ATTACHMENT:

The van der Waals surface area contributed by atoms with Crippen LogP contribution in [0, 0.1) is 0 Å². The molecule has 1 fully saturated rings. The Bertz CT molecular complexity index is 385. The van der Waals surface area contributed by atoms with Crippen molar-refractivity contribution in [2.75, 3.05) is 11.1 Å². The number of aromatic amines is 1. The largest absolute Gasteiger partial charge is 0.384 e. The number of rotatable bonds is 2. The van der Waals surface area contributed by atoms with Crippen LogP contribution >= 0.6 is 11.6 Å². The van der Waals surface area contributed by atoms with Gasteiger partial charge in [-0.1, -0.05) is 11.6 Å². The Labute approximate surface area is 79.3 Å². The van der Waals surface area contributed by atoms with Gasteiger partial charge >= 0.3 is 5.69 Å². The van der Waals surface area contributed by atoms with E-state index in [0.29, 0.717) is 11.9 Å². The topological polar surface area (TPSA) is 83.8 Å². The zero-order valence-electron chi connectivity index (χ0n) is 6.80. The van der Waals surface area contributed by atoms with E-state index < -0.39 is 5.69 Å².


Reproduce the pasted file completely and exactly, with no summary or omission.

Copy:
The van der Waals surface area contributed by atoms with Crippen LogP contribution in [0, 0.1) is 0 Å². The molecule has 1 fully saturated rings. The Bertz CT molecular complexity index is 385. The van der Waals surface area contributed by atoms with Crippen molar-refractivity contribution in [2.75, 3.05) is 11.1 Å². The number of aromatic amines is 1. The largest absolute Gasteiger partial charge is 0.384 e. The number of rotatable bonds is 2. The van der Waals surface area contributed by atoms with Crippen LogP contribution >= 0.6 is 11.6 Å². The van der Waals surface area contributed by atoms with Gasteiger partial charge in [-0.1, -0.05) is 11.6 Å². The Labute approximate surface area is 79.3 Å². The van der Waals surface area contributed by atoms with Gasteiger partial charge >= 0.3 is 5.69 Å². The van der Waals surface area contributed by atoms with E-state index in [0.29, 0.717) is 11.9 Å². The topological polar surface area (TPSA) is 83.8 Å². The zero-order valence-electron chi connectivity index (χ0n) is 6.80. The van der Waals surface area contributed by atoms with E-state index < -0.39 is 5.69 Å².